This section is adapted from: “An Algorithmic Introduction to the Numerical Simulation of Stochastic Differential Equations”, by Desmond J. Higham, in SIAM Review, Vol. 43, No. 3, pp. 525-546, 2001. and Financial Calculus: An introduction to derivative pricing by M Baxter, and A. Rennie, Cambridge University Press, 1996, pages 52-62.

Stochastic Differential Equations: Symbolically

The straight line segment is the building block of differential calculus. Differentiable functions, no matter how difficult or how strange their global behavior, are on a local scale composed of segments which are nearly straight line segments. This is the basic idea behind all of differential calculus. In particular, this is the idea Euler’s method for approximating the differentiable functions which are defined by differential equations.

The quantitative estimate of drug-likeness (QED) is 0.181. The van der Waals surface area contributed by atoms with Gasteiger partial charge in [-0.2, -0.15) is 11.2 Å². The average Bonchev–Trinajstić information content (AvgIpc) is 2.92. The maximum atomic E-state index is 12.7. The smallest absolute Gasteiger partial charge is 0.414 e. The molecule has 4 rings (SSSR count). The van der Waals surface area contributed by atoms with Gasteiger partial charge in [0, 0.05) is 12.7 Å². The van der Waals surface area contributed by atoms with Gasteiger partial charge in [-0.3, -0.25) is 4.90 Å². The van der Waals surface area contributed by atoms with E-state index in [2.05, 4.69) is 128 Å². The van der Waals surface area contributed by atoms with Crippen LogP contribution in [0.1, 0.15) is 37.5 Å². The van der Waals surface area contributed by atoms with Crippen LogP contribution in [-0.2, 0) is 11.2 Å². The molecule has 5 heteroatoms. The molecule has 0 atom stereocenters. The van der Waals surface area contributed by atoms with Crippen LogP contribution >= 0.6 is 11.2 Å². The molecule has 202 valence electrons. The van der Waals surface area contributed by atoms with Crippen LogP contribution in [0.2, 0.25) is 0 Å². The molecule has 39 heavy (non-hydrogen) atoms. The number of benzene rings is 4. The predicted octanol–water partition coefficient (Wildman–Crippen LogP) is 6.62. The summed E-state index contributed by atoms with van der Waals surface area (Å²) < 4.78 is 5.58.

We know that rescaling (“zooming in” on) Brownian motion does not produce a straight line, it produces another image of Brownian motion. This self-similarity is ideal for an infinitesimal building block, for instance, we could build global Brownian motion out of lots of local “chunks” of Brownian motion. And then that suggests we could build other stochastic processes out of suitably scaled Brownian motion. In addition, if we include straight line segments we can overlay the behavior of differentiable functions onto the stochastic processes as well. Thus, straight line segments and “chunks” of Brownian motion are the building blocks of stochastic calculus.